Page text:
Dx Mediastinal Malignant LAP:Compare PET and EBUS-TBNA
|ClinicalTrials.gov Identifier: NCT01367366|
Recruitment Status : Unknown
Verified May 2011 by National Taiwan University Hospital.
Recruitment status was: Recruiting
First Posted : June 7, 2011
Last Update Posted : June 7, 2011
|Condition or disease||Intervention/treatment|
|Mediastinal Lymphadenopathy||Procedure: PET and EBUS-TBNA|
Lung cancer ranks among the most commonly occurring malignancies and currently is the leading cause of cancer-related cause worldwide including Taiwan [1, 2]. Although a lot of research focus on the treatment of lung cancer, the prognosis of lung cancer remains dismal and a five year survival ate is less than 15% . Unfortunately, early detection of lung cancer is still a problem. In a tertiary care hospital in Taiwan, only 27.3% of patients could received operation (stage I 15%, stage II 7.5%) . Lymph node staging is also important for evaluation the possibility of operation.
Fluorodeoxyglucose-positron emission tomography (FDP-PET) is now used by oncologist to evaluate lung masses, solitary pulmonary nodules and intrathoracic lymph nodes. As the technique becomes more widespread, it is now used even as a first line imaging investigation. Although PET has a high negative predictive value, it is neither sensitive nor specific to differentiate benign from malignant mediastinal lymph nodes [5, 6]. If PET positive mediastinal lymph nodes are equal to malignant involvement, some patients might be excluded from potentially curative surgery. Several national guideline groups suggest that PET positive lymph nodes should be biopsied if it is likely that the result will alter clinical management [7, 8].
"Cervical mediastinoscopy" has been regarded as the "standard procedure" for sampling mediastinal lymph nodes. However, these techniques require general anesthesia and could not be repeated because of adhesion. Access to hilar nodal stations can be difficult for mediastinoscopy. In recent years, one minimally invasive method endobronchial ultrasound-guided transbronchial needle aspiration (EBUS-TBNA) was used for biopsy of both hilar and mediastinal lymph nodes . EBUS-TBNA allows the mediastinal lymph nodes to be targeted in the areas accessible to cervical mediastinoscopy, as well as some hilar nodes (lymph node stations 2-4, 7, 10-12) .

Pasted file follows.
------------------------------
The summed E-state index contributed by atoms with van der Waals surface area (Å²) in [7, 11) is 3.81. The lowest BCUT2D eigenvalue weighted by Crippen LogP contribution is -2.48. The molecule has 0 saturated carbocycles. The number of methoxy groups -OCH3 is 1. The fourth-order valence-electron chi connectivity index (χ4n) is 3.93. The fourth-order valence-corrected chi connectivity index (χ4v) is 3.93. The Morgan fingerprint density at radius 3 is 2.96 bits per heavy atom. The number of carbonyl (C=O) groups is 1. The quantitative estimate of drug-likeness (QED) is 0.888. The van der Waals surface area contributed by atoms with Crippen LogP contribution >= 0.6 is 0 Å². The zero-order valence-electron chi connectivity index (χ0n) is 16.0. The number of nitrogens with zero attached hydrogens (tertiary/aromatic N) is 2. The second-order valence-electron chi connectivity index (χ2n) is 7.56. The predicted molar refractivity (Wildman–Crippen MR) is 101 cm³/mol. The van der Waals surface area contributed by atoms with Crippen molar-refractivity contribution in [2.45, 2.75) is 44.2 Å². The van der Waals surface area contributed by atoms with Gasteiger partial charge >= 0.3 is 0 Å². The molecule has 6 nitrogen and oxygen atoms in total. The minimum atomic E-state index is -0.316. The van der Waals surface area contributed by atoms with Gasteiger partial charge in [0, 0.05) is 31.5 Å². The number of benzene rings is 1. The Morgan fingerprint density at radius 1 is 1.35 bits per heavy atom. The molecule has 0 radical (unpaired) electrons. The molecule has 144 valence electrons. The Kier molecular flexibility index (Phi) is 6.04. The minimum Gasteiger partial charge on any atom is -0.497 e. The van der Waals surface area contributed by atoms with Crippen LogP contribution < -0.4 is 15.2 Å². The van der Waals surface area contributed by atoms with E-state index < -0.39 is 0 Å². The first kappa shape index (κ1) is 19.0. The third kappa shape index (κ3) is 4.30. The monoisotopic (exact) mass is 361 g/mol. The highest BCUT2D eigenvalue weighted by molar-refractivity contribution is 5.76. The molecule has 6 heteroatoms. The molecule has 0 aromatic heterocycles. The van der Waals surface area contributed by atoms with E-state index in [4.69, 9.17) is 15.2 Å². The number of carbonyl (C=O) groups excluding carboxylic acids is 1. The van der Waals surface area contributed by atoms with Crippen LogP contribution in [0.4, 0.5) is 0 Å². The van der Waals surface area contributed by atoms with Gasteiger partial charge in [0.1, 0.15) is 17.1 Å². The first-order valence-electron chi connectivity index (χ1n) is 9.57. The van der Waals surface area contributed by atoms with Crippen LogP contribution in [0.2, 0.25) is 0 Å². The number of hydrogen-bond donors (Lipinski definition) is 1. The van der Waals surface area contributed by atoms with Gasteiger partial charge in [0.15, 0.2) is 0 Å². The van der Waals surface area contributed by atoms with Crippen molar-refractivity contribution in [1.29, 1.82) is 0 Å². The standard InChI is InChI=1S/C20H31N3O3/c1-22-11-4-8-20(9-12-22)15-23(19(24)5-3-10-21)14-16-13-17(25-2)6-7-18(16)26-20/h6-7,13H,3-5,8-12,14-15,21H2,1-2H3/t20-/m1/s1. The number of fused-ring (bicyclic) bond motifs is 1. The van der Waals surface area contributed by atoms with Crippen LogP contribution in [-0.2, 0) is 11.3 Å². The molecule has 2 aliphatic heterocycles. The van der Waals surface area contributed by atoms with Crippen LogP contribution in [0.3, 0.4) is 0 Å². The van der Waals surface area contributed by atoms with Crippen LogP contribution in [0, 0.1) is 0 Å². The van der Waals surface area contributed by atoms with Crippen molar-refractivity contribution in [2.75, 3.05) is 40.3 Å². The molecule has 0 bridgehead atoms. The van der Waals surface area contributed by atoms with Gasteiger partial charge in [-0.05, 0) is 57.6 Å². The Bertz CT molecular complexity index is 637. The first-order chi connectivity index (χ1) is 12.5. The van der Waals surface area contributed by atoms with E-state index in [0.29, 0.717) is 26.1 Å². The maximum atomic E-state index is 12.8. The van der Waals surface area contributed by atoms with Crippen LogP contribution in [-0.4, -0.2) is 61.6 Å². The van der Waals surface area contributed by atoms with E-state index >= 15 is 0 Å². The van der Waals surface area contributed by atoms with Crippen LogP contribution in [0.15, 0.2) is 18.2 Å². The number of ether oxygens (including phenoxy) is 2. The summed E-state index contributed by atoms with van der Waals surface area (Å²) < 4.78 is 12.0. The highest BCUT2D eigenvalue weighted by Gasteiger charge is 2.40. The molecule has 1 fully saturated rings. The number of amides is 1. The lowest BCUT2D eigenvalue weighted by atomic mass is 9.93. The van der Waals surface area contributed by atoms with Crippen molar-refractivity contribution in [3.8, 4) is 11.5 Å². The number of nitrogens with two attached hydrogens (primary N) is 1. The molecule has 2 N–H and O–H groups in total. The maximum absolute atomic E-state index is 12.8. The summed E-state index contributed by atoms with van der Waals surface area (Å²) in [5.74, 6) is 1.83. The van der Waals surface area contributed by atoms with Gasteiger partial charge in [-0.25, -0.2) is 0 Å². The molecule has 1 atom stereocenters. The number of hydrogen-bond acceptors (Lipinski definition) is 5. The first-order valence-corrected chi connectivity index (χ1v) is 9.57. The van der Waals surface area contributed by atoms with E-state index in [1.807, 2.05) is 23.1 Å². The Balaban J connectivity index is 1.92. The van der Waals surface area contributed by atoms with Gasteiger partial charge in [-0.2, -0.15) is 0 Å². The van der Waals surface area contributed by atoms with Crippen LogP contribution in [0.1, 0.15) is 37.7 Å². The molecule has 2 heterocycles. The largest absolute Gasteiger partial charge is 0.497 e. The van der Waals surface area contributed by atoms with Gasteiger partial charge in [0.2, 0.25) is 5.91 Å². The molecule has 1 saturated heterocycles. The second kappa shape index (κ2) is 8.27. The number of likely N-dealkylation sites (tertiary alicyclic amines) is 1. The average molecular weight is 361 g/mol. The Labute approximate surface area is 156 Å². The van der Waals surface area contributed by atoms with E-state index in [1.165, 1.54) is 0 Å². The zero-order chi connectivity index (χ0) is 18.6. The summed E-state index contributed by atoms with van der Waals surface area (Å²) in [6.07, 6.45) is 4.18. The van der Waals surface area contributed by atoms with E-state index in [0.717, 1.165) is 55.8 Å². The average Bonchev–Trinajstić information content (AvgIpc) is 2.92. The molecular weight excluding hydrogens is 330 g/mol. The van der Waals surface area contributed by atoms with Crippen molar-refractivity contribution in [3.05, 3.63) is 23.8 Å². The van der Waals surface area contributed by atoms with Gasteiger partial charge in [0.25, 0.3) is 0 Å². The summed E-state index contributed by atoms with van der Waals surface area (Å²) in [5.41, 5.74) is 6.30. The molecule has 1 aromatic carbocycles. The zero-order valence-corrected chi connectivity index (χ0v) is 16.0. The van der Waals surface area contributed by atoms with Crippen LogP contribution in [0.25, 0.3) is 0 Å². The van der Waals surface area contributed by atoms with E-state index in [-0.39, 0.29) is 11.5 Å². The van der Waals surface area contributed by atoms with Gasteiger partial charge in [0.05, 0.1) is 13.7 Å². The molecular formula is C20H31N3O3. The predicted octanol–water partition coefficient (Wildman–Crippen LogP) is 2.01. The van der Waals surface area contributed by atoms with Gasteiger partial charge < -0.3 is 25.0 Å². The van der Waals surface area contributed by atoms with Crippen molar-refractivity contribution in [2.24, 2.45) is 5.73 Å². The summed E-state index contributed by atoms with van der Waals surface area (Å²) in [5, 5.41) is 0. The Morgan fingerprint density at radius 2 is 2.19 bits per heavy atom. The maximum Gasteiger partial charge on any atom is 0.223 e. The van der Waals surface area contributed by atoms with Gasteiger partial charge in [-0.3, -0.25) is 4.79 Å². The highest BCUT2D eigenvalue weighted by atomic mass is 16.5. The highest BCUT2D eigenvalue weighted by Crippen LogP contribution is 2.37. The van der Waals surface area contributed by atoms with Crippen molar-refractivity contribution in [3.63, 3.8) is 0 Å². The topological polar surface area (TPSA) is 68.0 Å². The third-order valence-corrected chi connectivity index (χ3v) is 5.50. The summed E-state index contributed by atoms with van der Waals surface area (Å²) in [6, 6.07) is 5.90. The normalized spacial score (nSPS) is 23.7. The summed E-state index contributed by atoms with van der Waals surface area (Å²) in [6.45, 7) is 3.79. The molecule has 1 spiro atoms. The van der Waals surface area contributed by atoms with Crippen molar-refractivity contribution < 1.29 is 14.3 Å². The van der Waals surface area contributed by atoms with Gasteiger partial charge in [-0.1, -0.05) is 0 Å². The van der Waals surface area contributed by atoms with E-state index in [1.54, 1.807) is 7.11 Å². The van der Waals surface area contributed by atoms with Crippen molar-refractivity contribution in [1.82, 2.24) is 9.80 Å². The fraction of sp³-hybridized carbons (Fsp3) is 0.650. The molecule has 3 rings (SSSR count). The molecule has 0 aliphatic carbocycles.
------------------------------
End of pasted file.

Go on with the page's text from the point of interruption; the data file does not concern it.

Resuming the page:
Kazuhiro Yasufuku had published the first report of real-time EBUS-TBNA in evaluating mediastinal lymphadenopathy in 2004 . Currently, the main indication of EBUS-TBNA is the mediastinal nodal staging of NSCLC after recent meta-analyses established the comparable sensitivity and specificity of nodal staging by EBUS-TBNA and cervical mediastinoscopy . Efficacy in evaluation of other disease processes such as sarcoidosis and lymphoma has also been established .
Although there were several large studies to compare the diagnostic efficacy of mediastinal malignant lymphadenopathy between FDG-PET and EBUS-TBNA, the investigators need to have our own data because of high incidence of TB lymphadenitis in Taiwan, where the diagnostic accuracy of PET may be lower than other countries.
|Study Type :||Observational|
|Estimated Enrollment :||50 participants|
|Official Title:||Dx Mediastinal Malignant LAP:Compare PET and EBUS-TBNA|
|Study Start Date :||May 2010|
|Estimated Primary Completion Date :||April 2012|
|Mediastinal malignant lymphadenopathy||
Procedure: PET and EBUS-TBNA
PET and EBUS-TBNA once, respectively
- Diagnostic value of PET and EBUS-TBNA [ Time Frame: 1 week ]
Thg diagnostic criteria for malignant mediastinal lymphadenopathy is as followed:
- EBUS-TBNA: postive cytology or patholoy result of the culprit lymph node
- PET: SUVmax >2.5 of the culprit lymph node
The gold standard diagnostic method is surgical biopsy of the culprit lymph node.
The sensitivity,specificity,positive and negative predictive value will be calculated.
Please refer to this study by its ClinicalTrials.gov identifier (NCT number): NCT01367366
|Contact: Chao-Chi Ho, PhDfirstname.lastname@example.org|
|National Taiwan University Hospital||Recruiting|
|Taipei, Taiwan, 100|
|Principal Investigator:||Chao-Chi Ho, PhD||National Taiwan University Hospital|